[Python-ideas] random.choice on non-sequence

Chris Angelico rosuav at gmail.com
Tue Apr 12 22:02:43 EDT 2016

On Wed, Apr 13, 2016 at 7:40 AM, Rob Cliffe <rob.cliffe at btinternet.com> wrote:
> And here is my proposed (tested) version:
>     def choice(self, it):
>         """Choose a random element from a non-empty iterable."""
>         try:
>             it[0]
>         except IndexError:
>             raise IndexError('Cannot choose from an empty sequence')
>         except TypeError:
>             it = tuple(it)
>         try:
>             i = self._randbelow(len(it))
>         except ValueError:
>             raise IndexError('Cannot choose from an empty iterable')
>         return it[i]
> This works on (e.g.) a list/tuple/string, a set, a dictionary view or a
> generator.
> Obviously the generator has to be 'fresh' (i.e. any previously consumed
> values will be excluded from the choice) and 'throw-away' (random.choice
> will exhaust it).
> But it means you can write code like
>     random.choice(x for x in xrange(10) if x%3)    # this feels quite
> "Pythonic" to me!

Small point of order: Pretty much everything discussed here on
python-ideas is about Python 3. It's best to make sure your code works
with the latest CPython (currently 3.5), as a change like this would
be landing in 3.6 at the earliest. So what I'd be looking at is this:

random.choice(x for x in range(10) if x%3)

AFAIK this doesn't change your point at all, but it is worth being
careful of; Python 3's range object isn't quite the same as Python 2's
xrange, and it's possible something might "just work". (For the
inverse case, "if x%3 == 0", you can simply use
random.choice(random(0, 10, 3)) to do what you want.)

I don't like the proposed acceptance of arbitrary iterables. In the
extremely rare case where you actually do want that, you can always
manually wrap it in list() or tuple(). But your original use-case does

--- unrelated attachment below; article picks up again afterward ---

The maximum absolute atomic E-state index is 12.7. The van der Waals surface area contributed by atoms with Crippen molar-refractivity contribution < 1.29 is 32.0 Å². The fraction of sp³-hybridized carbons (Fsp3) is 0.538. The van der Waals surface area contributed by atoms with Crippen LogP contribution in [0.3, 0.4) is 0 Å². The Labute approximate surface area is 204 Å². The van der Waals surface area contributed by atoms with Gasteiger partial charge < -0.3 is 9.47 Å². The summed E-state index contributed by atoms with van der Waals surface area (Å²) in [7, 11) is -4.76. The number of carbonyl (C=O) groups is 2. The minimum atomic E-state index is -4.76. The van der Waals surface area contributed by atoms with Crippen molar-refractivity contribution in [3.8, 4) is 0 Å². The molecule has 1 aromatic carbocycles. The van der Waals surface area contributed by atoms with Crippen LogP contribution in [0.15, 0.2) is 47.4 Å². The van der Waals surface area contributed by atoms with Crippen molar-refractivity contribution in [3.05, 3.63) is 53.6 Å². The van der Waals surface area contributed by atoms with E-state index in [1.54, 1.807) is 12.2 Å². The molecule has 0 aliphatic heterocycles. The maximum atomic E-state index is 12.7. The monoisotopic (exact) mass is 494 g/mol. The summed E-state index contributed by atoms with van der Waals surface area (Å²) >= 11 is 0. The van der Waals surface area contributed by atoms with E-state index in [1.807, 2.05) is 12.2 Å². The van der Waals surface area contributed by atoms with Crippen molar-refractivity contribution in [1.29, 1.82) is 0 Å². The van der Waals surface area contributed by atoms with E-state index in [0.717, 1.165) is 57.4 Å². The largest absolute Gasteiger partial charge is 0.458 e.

have merit:

> It surprised me a bit the first time I realised that random.choice did not work on a set.

A set has a length, but it can't be indexed. It should be perfectly
reasonable to ask for a random element out of a set! So here's my
counter-proposal: Make random.choice accept any iterable with a

    def choice(self, coll):
        """Choose a random element from a non-empty collection."""
            i = self._randbelow(len(coll))
        except ValueError:
            raise IndexError('Cannot choose from an empty collection')
            return coll[i]
        except TypeError:
            for _, value in zip(range(i+1), coll):
            return value

Feel free to bikeshed the method of iterating part way into a
collection (enumerate() and a comparison? call iter, then call next
that many times, then return next(it)?), but the basic concept is that
you have to have a length and then you iterate into it that far.

It's still not arbitrary iterables, but it'll handle sets and dict
views. Handling dicts directly may be a little tricky; since they
support subscripting, they'll either raise KeyError or silently return
a value, where the iteration-based return value would be a key.
Breaking this out into its own function would be reliable there (take
out the try/except and just go straight into iteration).


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